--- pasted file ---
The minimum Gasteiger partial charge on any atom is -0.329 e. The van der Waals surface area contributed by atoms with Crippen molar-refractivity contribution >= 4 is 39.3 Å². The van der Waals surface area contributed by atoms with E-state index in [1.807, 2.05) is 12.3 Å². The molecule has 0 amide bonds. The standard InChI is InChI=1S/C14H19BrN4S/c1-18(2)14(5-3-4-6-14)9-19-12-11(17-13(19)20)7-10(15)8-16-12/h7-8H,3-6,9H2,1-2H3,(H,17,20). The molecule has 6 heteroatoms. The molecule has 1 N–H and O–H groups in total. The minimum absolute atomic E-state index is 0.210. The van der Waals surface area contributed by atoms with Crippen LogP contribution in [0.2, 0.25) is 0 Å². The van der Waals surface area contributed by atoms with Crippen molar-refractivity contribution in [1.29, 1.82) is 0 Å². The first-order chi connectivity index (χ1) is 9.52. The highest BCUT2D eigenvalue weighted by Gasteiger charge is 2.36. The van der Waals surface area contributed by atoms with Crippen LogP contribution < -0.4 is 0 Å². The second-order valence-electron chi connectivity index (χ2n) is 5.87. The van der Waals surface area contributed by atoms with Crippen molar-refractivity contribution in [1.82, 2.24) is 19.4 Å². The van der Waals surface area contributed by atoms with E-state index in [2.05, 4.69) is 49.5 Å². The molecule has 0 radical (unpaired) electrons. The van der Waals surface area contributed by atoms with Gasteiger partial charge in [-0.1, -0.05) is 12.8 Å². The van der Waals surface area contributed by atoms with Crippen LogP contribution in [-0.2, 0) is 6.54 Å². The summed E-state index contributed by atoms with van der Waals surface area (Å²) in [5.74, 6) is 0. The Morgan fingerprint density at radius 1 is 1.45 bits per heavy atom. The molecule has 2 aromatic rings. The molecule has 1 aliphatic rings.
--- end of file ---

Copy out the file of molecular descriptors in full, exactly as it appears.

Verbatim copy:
The minimum Gasteiger partial charge on any atom is -0.329 e. The van der Waals surface area contributed by atoms with Crippen molar-refractivity contribution >= 4 is 39.3 Å². The van der Waals surface area contributed by atoms with E-state index in [1.807, 2.05) is 12.3 Å². The molecule has 0 amide bonds. The standard InChI is InChI=1S/C14H19BrN4S/c1-18(2)14(5-3-4-6-14)9-19-12-11(17-13(19)20)7-10(15)8-16-12/h7-8H,3-6,9H2,1-2H3,(H,17,20). The molecule has 6 heteroatoms. The molecule has 1 N–H and O–H groups in total. The minimum absolute atomic E-state index is 0.210. The van der Waals surface area contributed by atoms with Crippen LogP contribution in [0.2, 0.25) is 0 Å². The van der Waals surface area contributed by atoms with Crippen molar-refractivity contribution in [1.29, 1.82) is 0 Å². The first-order chi connectivity index (χ1) is 9.52. The highest BCUT2D eigenvalue weighted by Gasteiger charge is 2.36. The van der Waals surface area contributed by atoms with Crippen LogP contribution < -0.4 is 0 Å². The second-order valence-electron chi connectivity index (χ2n) is 5.87. The van der Waals surface area contributed by atoms with Crippen molar-refractivity contribution in [1.82, 2.24) is 19.4 Å². The van der Waals surface area contributed by atoms with E-state index in [2.05, 4.69) is 49.5 Å². The molecule has 0 radical (unpaired) electrons. The van der Waals surface area contributed by atoms with Gasteiger partial charge in [-0.1, -0.05) is 12.8 Å². The van der Waals surface area contributed by atoms with Crippen LogP contribution in [-0.2, 0) is 6.54 Å². The summed E-state index contributed by atoms with van der Waals surface area (Å²) in [5.74, 6) is 0. The Morgan fingerprint density at radius 1 is 1.45 bits per heavy atom. The molecule has 2 aromatic rings. The molecule has 1 aliphatic rings.